A 2013 report by the ACLU found that, although marijuana use is nearly identical across all races, African Americans in Pennsylvania are 5.2 times more likely to be arrested for marijuana possession than their white neighbors. Councilman Kenney estimates this measure could save the Philadelphia Police Department up to $4 million annually. Some reports estimate that the City of Brotherly Love would become the largest American city to adopt this sensible measure.

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Philadelphia Bill Seeks to End Arrests in Cases of Minor Marijuana Possession

Jun 23, 2014 Kate Zawidzki

Michael Nutter, Philadelphia, Reading Eagle

A bill that would allow Philadelphia’s police department to cease arrests in minor marijuana possession cases has passed the City Council with a veto-proof majority, Reading Eagle reports. Philadelphia Mayor Michael Nutter has until September to make the decision to either veto or sign the bill. His spokesman has not made it clear if he is inclined to sign the bill. The Nutter administration said that it appreciates the intent of the bill to save the city’s criminal justice system time and money. Supporters of the bill believe that it could save the city up to $4 million a year and spare offenders criminal records for what they believe are minor infractions.

The bill itself would no longer require police officers to arrest offenders who possess less than 30 grams of marijuana and would allow them to issue a $25 fine instead. Officers would still be allowed to arrest someone if they could not properly identify themselves or had outstanding warrants. The bill also does not change the law for selling marijuana, driving under the influence, or possession by minors.

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Philadelphia’s New Marijuana Policy Takes Effect

The City of Brotherly Love just got a little kinder.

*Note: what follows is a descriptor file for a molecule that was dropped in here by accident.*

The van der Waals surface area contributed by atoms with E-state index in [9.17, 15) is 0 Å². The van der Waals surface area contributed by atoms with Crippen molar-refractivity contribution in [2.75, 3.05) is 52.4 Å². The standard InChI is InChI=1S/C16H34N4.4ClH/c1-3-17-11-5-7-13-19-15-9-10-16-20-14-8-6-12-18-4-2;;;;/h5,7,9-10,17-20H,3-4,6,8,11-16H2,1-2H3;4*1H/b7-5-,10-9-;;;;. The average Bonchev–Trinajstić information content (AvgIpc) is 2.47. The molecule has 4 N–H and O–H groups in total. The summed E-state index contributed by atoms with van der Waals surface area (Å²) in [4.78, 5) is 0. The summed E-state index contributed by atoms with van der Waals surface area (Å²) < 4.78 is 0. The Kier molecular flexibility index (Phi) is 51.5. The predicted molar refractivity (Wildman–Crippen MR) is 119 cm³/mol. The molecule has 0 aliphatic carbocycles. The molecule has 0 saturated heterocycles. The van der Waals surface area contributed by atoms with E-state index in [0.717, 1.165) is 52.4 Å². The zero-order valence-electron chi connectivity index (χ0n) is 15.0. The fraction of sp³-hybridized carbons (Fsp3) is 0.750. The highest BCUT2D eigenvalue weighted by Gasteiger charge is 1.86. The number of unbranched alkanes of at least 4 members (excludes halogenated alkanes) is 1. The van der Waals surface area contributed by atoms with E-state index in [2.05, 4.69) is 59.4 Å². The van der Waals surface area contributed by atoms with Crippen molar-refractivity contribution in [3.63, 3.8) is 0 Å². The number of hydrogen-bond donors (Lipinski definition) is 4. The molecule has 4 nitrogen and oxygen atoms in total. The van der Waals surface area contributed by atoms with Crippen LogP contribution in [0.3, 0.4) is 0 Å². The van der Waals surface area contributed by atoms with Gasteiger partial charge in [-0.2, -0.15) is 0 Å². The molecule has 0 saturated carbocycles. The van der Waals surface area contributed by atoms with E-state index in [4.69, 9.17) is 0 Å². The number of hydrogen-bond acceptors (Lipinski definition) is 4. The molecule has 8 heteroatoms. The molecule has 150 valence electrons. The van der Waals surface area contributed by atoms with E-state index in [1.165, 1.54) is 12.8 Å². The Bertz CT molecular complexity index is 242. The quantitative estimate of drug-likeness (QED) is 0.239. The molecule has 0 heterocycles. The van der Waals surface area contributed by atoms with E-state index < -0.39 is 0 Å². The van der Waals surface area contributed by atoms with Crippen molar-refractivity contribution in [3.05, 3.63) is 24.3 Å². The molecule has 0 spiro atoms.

Beginning today, anyone in Philadelphia who is found possessing up to one ounce of marijuana could have his or her charge downgraded from a misdemeanor to a summary offense.

Under the new policy, which was announced in April by new district attorney Seth Williams, offenders will still be processed by law enforcement, but most can have their records expunged after they take a class and pay a $200 fine. Officials hope the change will help clear the city’s clogged court system.

From the Philadelphia Inquirer:

"You're still arrested, you're still brought in, you're still fingerprinted, you're still given a prelim," said Tasha Jamerson, spokeswoman for the District Attorney's Office.

Only at the preliminary arraignment are procedures changing, as many cases will be "diverted" from misdemeanor charges, said McCann.

That won't be automatic either.

Some reasons for withholding leniency for pot possession include attempting to sell, being caught during a serious crime, and having a criminal record.”

While the new policy is a far cry from removing all penalties for marijuana possession, it is certainly a step in the right direction.

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Philadelphia Officials Move to Decriminalize Marijuana

Encouraging news from the City of Brotherly Love today: Philadelphia’s new district attorney and members of the state Supreme Court are taking steps to remove criminal penalties for people arrested with up to 30 grams (or a little more than an ounce) of marijuana. Under the new approach, those caught with marijuana would face a possible fine, but receive no criminal conviction.

“The goal,” according to the Philadelphia Inquirer, “is to sweep about 3,000 small-time marijuana cases annually out of the main court system, freeing prosecutors and judges to devote time to more serious crimes. The diverted cases amount to about 5 percent of the caseload in criminal court.”

But in a frustrating case of two steps forward, one step back, a Philly police spokesman tells the paper, “We’re not going to stop locking people up … our officers are trained to do that. Whether or not they make it through the charging process, that’s up to the D.A. We can’t control that. Until they legalize it, we’re not going to stop.”

What a nuanced view.

Maybe someone should tell that guy how police in Seattle, Denver, San Francisco, and more than a dozen other cities have followed orders to make marijuana a “lowest law enforcement priority” with few complications or adverse consequences. Except, you know, for police having to focus their efforts on more serious crimes.

In any case, decriminalizing marijuana in Philadelphia—the sixth most populous city in the United States—would be a major boon for marijuana policy reform efforts in cities all across the country. Let’s hope it happens.